David Deutsch is known for pioneering the field of quantum computation. In his work, The Beginning of Infinityhe explores the Enlightenment of the 18th century as the start of a potentially unending sequence of purposeful knowledge creation. He examines the nature of memes and how and why creativity evolved in humans.

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The central thesis of Beginning of Infinity argues that 1) knowledge-creation and 2) traditions of criticism are the core foundation of progress, the key mechanisms for pushing civilization out of stasis.


It emphasizes the most important of all limitations on knowledge is we can’t prophecy, we can’t predict the contents of ideas yet to be created, and their effects.


How then would you prioritize / allocate resources toward basic research vs. applied? So too, what is your view of knowledge-creation in the sciences vs. humanities?

It’s not for me to allocate other people’s resources. But I think the most important thing in research funding is diversity: as many different conflicting agendas and conflicting world views as is reasonably possible. As many different sources of funding as possible (including the government, which has a legitimate interest, for instance, in research that might have military applications, either for the good guys or for the enemies of civilisation).

Given the values of the 18th century European Enlightenment, seeking better explanations, distrust of dogmatism, openness to change etc. took so long to emerge historically speaking, how do you view the project of such values achieving global reach?

It’s urgent because the problem of weapons of mass destruction in the hands of enemies of civilisation is severe and urgent. Yet the spread of those values has nearly stalled. Unfortunately I don’t have specific suggestions. This requires both knowledge and expertise that I don’t have.

You critique romantic notions of Spaceship Earth by pointing to the fact that the biosphere in its primeval state is extremely harsh, and that we create our life support systems of housing, clothing, medicine etc. via forming new knowledge. Knowledge that is hard won via generations of effort and cultural transmission; knowledge that is not present in our genome.

What is your take on the naturalistic fallacy?

It’s a fallacy. There are no sources of truth, but regarding ‘nature’ as a moral oracle is especially perverse.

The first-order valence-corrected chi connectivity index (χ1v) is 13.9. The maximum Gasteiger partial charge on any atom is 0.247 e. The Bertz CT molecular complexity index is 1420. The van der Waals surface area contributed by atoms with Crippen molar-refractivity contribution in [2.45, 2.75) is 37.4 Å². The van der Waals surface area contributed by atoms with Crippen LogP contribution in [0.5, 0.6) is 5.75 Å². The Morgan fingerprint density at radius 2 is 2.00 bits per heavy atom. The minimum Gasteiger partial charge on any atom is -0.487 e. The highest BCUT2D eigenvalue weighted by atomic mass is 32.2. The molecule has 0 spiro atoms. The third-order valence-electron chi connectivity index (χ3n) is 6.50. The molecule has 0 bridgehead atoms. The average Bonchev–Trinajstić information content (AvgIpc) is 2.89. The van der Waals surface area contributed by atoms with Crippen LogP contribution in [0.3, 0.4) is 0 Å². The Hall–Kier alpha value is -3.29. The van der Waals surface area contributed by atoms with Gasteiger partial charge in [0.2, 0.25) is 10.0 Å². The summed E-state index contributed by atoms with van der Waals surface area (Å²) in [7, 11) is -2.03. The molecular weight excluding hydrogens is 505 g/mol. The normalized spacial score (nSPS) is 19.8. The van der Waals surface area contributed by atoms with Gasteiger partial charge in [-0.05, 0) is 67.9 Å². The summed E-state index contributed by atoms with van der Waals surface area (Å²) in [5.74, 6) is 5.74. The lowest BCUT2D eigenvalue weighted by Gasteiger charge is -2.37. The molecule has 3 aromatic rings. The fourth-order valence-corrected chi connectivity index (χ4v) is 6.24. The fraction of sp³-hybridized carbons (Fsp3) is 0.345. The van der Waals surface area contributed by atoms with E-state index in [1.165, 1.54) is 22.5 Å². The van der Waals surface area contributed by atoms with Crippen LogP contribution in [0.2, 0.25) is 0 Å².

What are your thoughts on the evolution of the neocortex as the catalyst for such knowledge-creation?

Don’t know.

You challenge notions that our predicament is necessarily forever resource scarce. You illustrate the example of a solar system sized cube of “empty space” contains a billion tons of ionized hydrogen. Given the knowledge were achieved to explain how to transmute such elements, such matter and energy could be used to build space stations, power supplies, and research facilities that in turn generate further novel knowledge to push civilization and culture forward ad infinitum.

There are no guarantees we would ever come to discover such knowledge, but either way, you claim, all of our projects of cultural and physical transformation are either 1) impossible, due to laws of physics 2) achievable given the right knowledge. Therefore aiming for knowledge-creation is always the optimal strategy.

How do you view current developments in 3D printing, or nanotechnology? What areas of research could give us insight into potential types of transmutation? 

3D printing is one of the technologies that are currently making tiny steps towards the universal constructor. Another is robotics. The enormous benefits that will flow from fully-fledged, robust universal constructors is greatly underestimated in public discussion.

You reiterate that no genetic evolution optimizes progress. Or reframed, evolution has no design or direction; it can lead to organisms that are more complex, or less complex.

Given the genes are indifferent to our well-being, and aren’t headed in any particular direction, what are your thoughts on emerging fields such as gene therapy, synthetic biology, bionics, and artificial intelligence etc.? Might there be a moral argument to be made for intervening on evolution’s legacy, taking responsibility for its shape forward?

We are already doing so.

If so, from what foundation can we articulate a more “optimal” outcome? And how can we avoid the ethical failures of what has happened historically in the name of eugenics?

By respecting human (and people’s in general) rights. Particularly the right to own one’s own body and other property.

I would like to end with a beautiful closing statement from the book, and suggest people pick up a copy, if they are so inclined:

Profound abstractions in mathematics, morality and aesthetics are accessible to us. Ideas of tremendous reach are possible. But there is also plenty in the world that does not and will not make sense until we ourselves work out how to rectify it. Death does not make sense. Stagnation does not make sense. A bubble of sense within endless senselessness does not make sense. Whether the world ultimately does make sense will depend on how people – the likes of us – chose to think and to act.


Thanks David!


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